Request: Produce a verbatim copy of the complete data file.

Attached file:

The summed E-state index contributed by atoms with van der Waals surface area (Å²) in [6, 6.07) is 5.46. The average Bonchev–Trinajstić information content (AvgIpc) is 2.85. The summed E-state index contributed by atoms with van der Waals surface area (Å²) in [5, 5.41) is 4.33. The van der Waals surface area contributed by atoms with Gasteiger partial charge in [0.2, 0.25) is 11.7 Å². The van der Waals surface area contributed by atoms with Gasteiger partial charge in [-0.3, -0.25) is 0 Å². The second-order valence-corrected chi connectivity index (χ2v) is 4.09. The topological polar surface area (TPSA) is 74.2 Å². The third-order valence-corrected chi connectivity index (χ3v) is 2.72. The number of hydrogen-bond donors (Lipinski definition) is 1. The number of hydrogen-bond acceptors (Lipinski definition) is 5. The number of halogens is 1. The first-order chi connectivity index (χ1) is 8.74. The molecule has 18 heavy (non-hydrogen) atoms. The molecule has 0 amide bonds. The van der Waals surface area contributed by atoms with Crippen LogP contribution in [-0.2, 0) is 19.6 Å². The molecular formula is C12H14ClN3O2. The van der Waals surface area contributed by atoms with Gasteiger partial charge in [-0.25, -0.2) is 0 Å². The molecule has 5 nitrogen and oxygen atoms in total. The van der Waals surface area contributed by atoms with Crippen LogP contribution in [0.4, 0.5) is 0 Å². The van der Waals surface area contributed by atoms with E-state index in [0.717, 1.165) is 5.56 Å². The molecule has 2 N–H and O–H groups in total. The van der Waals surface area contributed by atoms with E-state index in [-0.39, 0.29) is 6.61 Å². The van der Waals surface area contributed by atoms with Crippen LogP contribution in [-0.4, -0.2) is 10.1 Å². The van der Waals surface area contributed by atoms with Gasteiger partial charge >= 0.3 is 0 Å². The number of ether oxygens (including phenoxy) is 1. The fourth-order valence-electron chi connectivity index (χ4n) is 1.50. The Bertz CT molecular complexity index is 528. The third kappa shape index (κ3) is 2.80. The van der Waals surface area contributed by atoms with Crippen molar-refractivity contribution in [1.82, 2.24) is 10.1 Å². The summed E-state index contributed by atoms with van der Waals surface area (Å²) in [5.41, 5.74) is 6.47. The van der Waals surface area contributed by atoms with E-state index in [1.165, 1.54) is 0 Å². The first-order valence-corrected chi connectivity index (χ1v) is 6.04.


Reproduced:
The summed E-state index contributed by atoms with van der Waals surface area (Å²) in [6, 6.07) is 5.46. The average Bonchev–Trinajstić information content (AvgIpc) is 2.85. The summed E-state index contributed by atoms with van der Waals surface area (Å²) in [5, 5.41) is 4.33. The van der Waals surface area contributed by atoms with Gasteiger partial charge in [0.2, 0.25) is 11.7 Å². The van der Waals surface area contributed by atoms with Gasteiger partial charge in [-0.3, -0.25) is 0 Å². The second-order valence-corrected chi connectivity index (χ2v) is 4.09. The topological polar surface area (TPSA) is 74.2 Å². The third-order valence-corrected chi connectivity index (χ3v) is 2.72. The number of hydrogen-bond donors (Lipinski definition) is 1. The number of hydrogen-bond acceptors (Lipinski definition) is 5. The number of halogens is 1. The first-order chi connectivity index (χ1) is 8.74. The molecule has 18 heavy (non-hydrogen) atoms. The molecule has 0 amide bonds. The van der Waals surface area contributed by atoms with Crippen LogP contribution in [-0.2, 0) is 19.6 Å². The molecular formula is C12H14ClN3O2. The van der Waals surface area contributed by atoms with Gasteiger partial charge in [-0.25, -0.2) is 0 Å². The molecule has 5 nitrogen and oxygen atoms in total. The van der Waals surface area contributed by atoms with Crippen LogP contribution in [0.4, 0.5) is 0 Å². The van der Waals surface area contributed by atoms with E-state index in [0.717, 1.165) is 5.56 Å². The molecule has 2 N–H and O–H groups in total. The van der Waals surface area contributed by atoms with E-state index in [-0.39, 0.29) is 6.61 Å². The van der Waals surface area contributed by atoms with Crippen LogP contribution in [-0.4, -0.2) is 10.1 Å². The van der Waals surface area contributed by atoms with Gasteiger partial charge >= 0.3 is 0 Å². The number of ether oxygens (including phenoxy) is 1. The fourth-order valence-electron chi connectivity index (χ4n) is 1.50. The Bertz CT molecular complexity index is 528. The third kappa shape index (κ3) is 2.80. The van der Waals surface area contributed by atoms with Crippen molar-refractivity contribution in [1.82, 2.24) is 10.1 Å². The summed E-state index contributed by atoms with van der Waals surface area (Å²) in [5.41, 5.74) is 6.47. The van der Waals surface area contributed by atoms with E-state index in [1.165, 1.54) is 0 Å². The first-order valence-corrected chi connectivity index (χ1v) is 6.04.